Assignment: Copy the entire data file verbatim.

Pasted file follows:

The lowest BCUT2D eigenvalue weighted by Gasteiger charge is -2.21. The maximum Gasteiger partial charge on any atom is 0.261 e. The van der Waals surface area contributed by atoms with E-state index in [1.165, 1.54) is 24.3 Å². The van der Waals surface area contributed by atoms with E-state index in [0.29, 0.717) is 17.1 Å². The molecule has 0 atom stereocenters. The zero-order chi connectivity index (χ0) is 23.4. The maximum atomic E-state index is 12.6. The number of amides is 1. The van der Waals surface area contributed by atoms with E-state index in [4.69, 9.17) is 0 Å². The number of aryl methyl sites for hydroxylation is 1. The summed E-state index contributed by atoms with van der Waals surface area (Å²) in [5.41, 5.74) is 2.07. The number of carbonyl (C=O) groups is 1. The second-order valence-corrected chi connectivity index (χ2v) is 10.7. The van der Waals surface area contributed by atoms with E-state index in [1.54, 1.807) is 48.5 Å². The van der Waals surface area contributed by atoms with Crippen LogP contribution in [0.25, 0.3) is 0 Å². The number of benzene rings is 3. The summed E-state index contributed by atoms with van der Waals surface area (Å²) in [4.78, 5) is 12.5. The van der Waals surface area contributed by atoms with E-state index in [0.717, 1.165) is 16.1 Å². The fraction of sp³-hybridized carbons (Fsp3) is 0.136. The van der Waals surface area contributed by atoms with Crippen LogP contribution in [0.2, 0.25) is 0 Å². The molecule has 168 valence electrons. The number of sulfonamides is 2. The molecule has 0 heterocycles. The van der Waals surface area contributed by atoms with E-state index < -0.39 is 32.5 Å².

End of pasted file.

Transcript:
The lowest BCUT2D eigenvalue weighted by Gasteiger charge is -2.21. The maximum Gasteiger partial charge on any atom is 0.261 e. The van der Waals surface area contributed by atoms with E-state index in [1.165, 1.54) is 24.3 Å². The van der Waals surface area contributed by atoms with E-state index in [0.29, 0.717) is 17.1 Å². The molecule has 0 atom stereocenters. The zero-order chi connectivity index (χ0) is 23.4. The maximum atomic E-state index is 12.6. The number of amides is 1. The van der Waals surface area contributed by atoms with E-state index in [4.69, 9.17) is 0 Å². The number of aryl methyl sites for hydroxylation is 1. The summed E-state index contributed by atoms with van der Waals surface area (Å²) in [5.41, 5.74) is 2.07. The number of carbonyl (C=O) groups is 1. The second-order valence-corrected chi connectivity index (χ2v) is 10.7. The van der Waals surface area contributed by atoms with E-state index in [1.54, 1.807) is 48.5 Å². The van der Waals surface area contributed by atoms with Crippen LogP contribution in [0.25, 0.3) is 0 Å². The number of benzene rings is 3. The summed E-state index contributed by atoms with van der Waals surface area (Å²) in [4.78, 5) is 12.5. The van der Waals surface area contributed by atoms with E-state index in [0.717, 1.165) is 16.1 Å². The fraction of sp³-hybridized carbons (Fsp3) is 0.136. The van der Waals surface area contributed by atoms with Crippen LogP contribution in [0.2, 0.25) is 0 Å². The molecule has 168 valence electrons. The number of sulfonamides is 2. The molecule has 0 heterocycles. The van der Waals surface area contributed by atoms with E-state index < -0.39 is 32.5 Å².